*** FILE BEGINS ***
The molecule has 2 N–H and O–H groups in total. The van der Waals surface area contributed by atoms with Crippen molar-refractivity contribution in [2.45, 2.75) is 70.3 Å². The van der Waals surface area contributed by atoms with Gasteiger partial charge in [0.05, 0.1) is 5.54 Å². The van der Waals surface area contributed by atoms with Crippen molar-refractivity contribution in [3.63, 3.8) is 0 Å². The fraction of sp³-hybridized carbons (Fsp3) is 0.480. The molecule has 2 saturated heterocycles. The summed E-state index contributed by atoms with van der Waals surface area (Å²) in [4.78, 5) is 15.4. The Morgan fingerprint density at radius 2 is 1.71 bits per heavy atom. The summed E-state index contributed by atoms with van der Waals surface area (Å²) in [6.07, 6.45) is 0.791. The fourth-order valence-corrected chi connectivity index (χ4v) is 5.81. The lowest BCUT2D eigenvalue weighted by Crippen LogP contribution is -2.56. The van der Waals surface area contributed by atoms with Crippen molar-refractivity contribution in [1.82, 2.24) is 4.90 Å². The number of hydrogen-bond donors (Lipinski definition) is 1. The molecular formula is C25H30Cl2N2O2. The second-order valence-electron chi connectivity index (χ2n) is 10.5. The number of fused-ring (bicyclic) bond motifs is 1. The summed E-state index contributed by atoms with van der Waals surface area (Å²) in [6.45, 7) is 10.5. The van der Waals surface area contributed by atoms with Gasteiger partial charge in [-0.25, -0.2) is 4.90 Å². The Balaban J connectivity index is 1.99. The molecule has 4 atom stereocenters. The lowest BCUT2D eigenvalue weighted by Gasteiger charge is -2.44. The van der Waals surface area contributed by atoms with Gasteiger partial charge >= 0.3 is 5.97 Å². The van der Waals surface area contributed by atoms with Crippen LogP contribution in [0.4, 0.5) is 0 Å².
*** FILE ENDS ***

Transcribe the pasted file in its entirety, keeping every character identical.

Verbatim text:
The molecule has 2 N–H and O–H groups in total. The van der Waals surface area contributed by atoms with Crippen molar-refractivity contribution in [2.45, 2.75) is 70.3 Å². The van der Waals surface area contributed by atoms with Gasteiger partial charge in [0.05, 0.1) is 5.54 Å². The van der Waals surface area contributed by atoms with Crippen molar-refractivity contribution in [3.63, 3.8) is 0 Å². The fraction of sp³-hybridized carbons (Fsp3) is 0.480. The molecule has 2 saturated heterocycles. The summed E-state index contributed by atoms with van der Waals surface area (Å²) in [4.78, 5) is 15.4. The Morgan fingerprint density at radius 2 is 1.71 bits per heavy atom. The summed E-state index contributed by atoms with van der Waals surface area (Å²) in [6.07, 6.45) is 0.791. The fourth-order valence-corrected chi connectivity index (χ4v) is 5.81. The lowest BCUT2D eigenvalue weighted by Crippen LogP contribution is -2.56. The van der Waals surface area contributed by atoms with Crippen molar-refractivity contribution in [1.82, 2.24) is 4.90 Å². The number of hydrogen-bond donors (Lipinski definition) is 1. The molecular formula is C25H30Cl2N2O2. The second-order valence-electron chi connectivity index (χ2n) is 10.5. The number of fused-ring (bicyclic) bond motifs is 1. The summed E-state index contributed by atoms with van der Waals surface area (Å²) in [6.45, 7) is 10.5. The van der Waals surface area contributed by atoms with Gasteiger partial charge in [-0.25, -0.2) is 4.90 Å². The Balaban J connectivity index is 1.99. The molecule has 4 atom stereocenters. The lowest BCUT2D eigenvalue weighted by Gasteiger charge is -2.44. The van der Waals surface area contributed by atoms with Gasteiger partial charge >= 0.3 is 5.97 Å². The van der Waals surface area contributed by atoms with Crippen LogP contribution in [0.4, 0.5) is 0 Å².